More and more, it seems to me that the problem with the extreme left is precisely the same as the problem with the extreme right: an inability to realistically self-reflect, an inability to see ourselves as others see us.
My case in point today is the Chamomile Tea Party.
I came across a reference to it in Jonathan Haidt’s excellent book, The Righteous Mind: Why Good People Are Divided By Politics and Religion. (A book that’s definitely worth a read, if we want to understand why so many people disagree with us.) At page 320 of the Vintage Books paperback edition, Haidt offered two images designed to express the reaction many of us are having to increasing polarization and lack of civility in politics. Haidt identified the images as posters created by graphic designer Jeff Gates for the “Chamomile Tea Party.”
I loved both posters. The messages about disunity, about cessation of bickering, seemed right up my alley. “What is this Chamomile Tea Party?” I wondered. “Have I finally found a civil, respectful, harmonizing, unifying political party I can identify with?”
Finally, this morning, I googled on the Chamomile Tea Party. At first, my reaction was positive. I liked the tagline I came across, a quotation, “The aim of an argument or discussion should not be victory, but progress. – Joseph Jouber.”
As I read on, I started thinking how much the Chamomile Tea Party had in common with WeMayBeWrong. Both seemed focused on restoration of civility. I found more posters I liked.
I was ready to join their fight to combat arrogance and incivility in the political process. Ready, if I could, to register as pure Chamomile for the next election.
But as I continued to peruse the posters on the CTP website, I began to get a different impression. As I looked deeper, it began to seem that the CTP has very clear views about where all the blame lies. If you’re interested, check out some of the other posters with which the Chamomile Tea Party is working to restore civility to American politics. Here are just a few:
There are plenty more on the website, but I’ll end this small sampling with my personal favorite:
If posters like these will help to restore civility and close the political divide by assigning all the blame for today’s incivility on Trump and the right, I don’t get it; I must not have that “superior intellect” they’re talking about. (Actually, the posters don’t put all the blame on Republicans. There are also a few posters that put the blame on lobbyists, corporations, and capitalists.)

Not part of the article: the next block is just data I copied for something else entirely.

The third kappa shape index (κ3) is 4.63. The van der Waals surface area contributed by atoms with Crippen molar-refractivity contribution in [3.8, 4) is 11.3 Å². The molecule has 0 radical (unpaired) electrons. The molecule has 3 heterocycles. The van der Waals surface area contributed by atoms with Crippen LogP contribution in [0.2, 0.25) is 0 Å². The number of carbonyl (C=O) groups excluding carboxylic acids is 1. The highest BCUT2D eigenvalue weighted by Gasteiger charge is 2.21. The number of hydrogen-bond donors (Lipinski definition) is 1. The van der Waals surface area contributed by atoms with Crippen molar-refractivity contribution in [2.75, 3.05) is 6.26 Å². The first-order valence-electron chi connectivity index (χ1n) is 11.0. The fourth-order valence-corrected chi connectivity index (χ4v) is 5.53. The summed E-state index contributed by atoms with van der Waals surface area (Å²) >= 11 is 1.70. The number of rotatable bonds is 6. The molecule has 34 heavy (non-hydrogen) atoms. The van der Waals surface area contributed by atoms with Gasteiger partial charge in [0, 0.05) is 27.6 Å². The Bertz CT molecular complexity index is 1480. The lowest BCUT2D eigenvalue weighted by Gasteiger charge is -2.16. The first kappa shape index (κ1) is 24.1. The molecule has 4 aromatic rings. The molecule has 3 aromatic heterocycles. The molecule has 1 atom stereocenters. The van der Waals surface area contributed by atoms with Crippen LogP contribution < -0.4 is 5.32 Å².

What is it about the offensive arrogance of our opponents that causes us to adopt offensive arrogance ourselves? Can’t we see that “we” come across to “them” exactly as “they” come across to “us”? That both sides were becoming increasingly hostile long before Donald Trump? How are “our” attacks and insults intellectually (or morally) superior to “theirs”?
I mentioned above how much I liked the quote I found on the CTP’s website, so I wondered who this Joseph Jouber was who pointed out the difference between victory and progress. The brief Wikipedia article on the man (an 18th century appointee of Napoleon Bonaparte whose name is actually Joubert) included another quote by the man. Maybe, having read nothing else of what he said, and maybe, not seeing these quotes in context, I misunderstand Monsieur Joubert completely. But, standing alone, his other quote may tell us much about why incivility on one side seems to induce reciprocal incivility on the other.
According to Wikipedia, Joubert also said, “There are some acts of justice which corrupt those who perform them.” If I had to guess, Joubert, writing in the Napoleonic era, was talking about the corrupting effect on executioners of letting guillotines fall, or something of that sort. Maybe being an executioner leaves a person heartless and insensitive to death? Maybe being responsible for punishing wrongs leads to arrogant self-righteousness? Whatever Joubert meant, it strikes me that the same may be true of many who find Mr. Trump’s style of leadership so offensive. Have they been so outraged by him, have they become so self-righteous in their condemnation of him, that they’ve become blind to how they come across to his supporters?
I’ve heard some vocal critics of Mr. Trump say their reaction is justified because “Trump started it.” I disagree. I think the Trump/Clinton election campaign was an escalation, not a beginning. True enough, those of us who hoped Mr. Trump would become more presidential if elected have been disappointed, in at least some important respects. (Calling a reporter’s question “stupid” doesn’t strike me as a path to unifying a divided country.) But that doesn’t mean he is somehow solely responsible for the invention of political incivility. And if the act of condemning him makes us feel self-righteous and superior, how far off can our own arrogance be?
So, no, I guess I won’t be joining the Chamomile Tea Party after all. At some point, if we’re ever to escape from the downward spiral we’ve fallen into, someone has to rise above insults. I’m willing to bet that it won’t ever be “them” that do so, so if it’s going to happen at all, I think it will have to begin with us.